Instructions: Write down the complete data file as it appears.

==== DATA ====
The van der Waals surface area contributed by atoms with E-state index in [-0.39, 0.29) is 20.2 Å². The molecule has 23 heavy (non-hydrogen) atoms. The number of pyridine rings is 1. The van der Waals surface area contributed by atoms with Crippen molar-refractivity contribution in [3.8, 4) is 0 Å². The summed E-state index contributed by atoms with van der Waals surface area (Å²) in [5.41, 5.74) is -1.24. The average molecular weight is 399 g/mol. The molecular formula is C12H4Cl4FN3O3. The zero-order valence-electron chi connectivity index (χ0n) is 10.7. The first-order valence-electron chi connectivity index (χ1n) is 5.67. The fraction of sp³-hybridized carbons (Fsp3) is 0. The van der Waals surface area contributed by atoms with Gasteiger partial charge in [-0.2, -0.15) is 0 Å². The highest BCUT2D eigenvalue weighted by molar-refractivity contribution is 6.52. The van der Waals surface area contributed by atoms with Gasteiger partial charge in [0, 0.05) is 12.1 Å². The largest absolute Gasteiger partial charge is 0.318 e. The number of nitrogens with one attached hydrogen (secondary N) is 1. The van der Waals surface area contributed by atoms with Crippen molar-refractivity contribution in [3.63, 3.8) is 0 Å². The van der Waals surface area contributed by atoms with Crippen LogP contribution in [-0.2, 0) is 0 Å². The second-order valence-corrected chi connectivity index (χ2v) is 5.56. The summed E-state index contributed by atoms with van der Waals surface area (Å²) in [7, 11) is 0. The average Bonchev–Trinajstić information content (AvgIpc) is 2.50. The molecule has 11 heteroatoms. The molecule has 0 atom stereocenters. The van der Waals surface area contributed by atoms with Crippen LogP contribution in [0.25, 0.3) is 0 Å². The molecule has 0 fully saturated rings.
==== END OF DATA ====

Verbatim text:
The van der Waals surface area contributed by atoms with E-state index in [-0.39, 0.29) is 20.2 Å². The molecule has 23 heavy (non-hydrogen) atoms. The number of pyridine rings is 1. The van der Waals surface area contributed by atoms with Crippen molar-refractivity contribution in [3.8, 4) is 0 Å². The summed E-state index contributed by atoms with van der Waals surface area (Å²) in [5.41, 5.74) is -1.24. The average molecular weight is 399 g/mol. The molecular formula is C12H4Cl4FN3O3. The zero-order valence-electron chi connectivity index (χ0n) is 10.7. The first-order valence-electron chi connectivity index (χ1n) is 5.67. The fraction of sp³-hybridized carbons (Fsp3) is 0. The van der Waals surface area contributed by atoms with Gasteiger partial charge in [-0.2, -0.15) is 0 Å². The highest BCUT2D eigenvalue weighted by molar-refractivity contribution is 6.52. The van der Waals surface area contributed by atoms with Gasteiger partial charge in [0, 0.05) is 12.1 Å². The largest absolute Gasteiger partial charge is 0.318 e. The number of nitrogens with one attached hydrogen (secondary N) is 1. The van der Waals surface area contributed by atoms with Crippen molar-refractivity contribution in [3.63, 3.8) is 0 Å². The van der Waals surface area contributed by atoms with Crippen LogP contribution in [-0.2, 0) is 0 Å². The second-order valence-corrected chi connectivity index (χ2v) is 5.56. The summed E-state index contributed by atoms with van der Waals surface area (Å²) in [7, 11) is 0. The average Bonchev–Trinajstić information content (AvgIpc) is 2.50. The molecule has 11 heteroatoms. The molecule has 0 atom stereocenters. The van der Waals surface area contributed by atoms with Crippen LogP contribution in [0.25, 0.3) is 0 Å². The molecule has 0 fully saturated rings.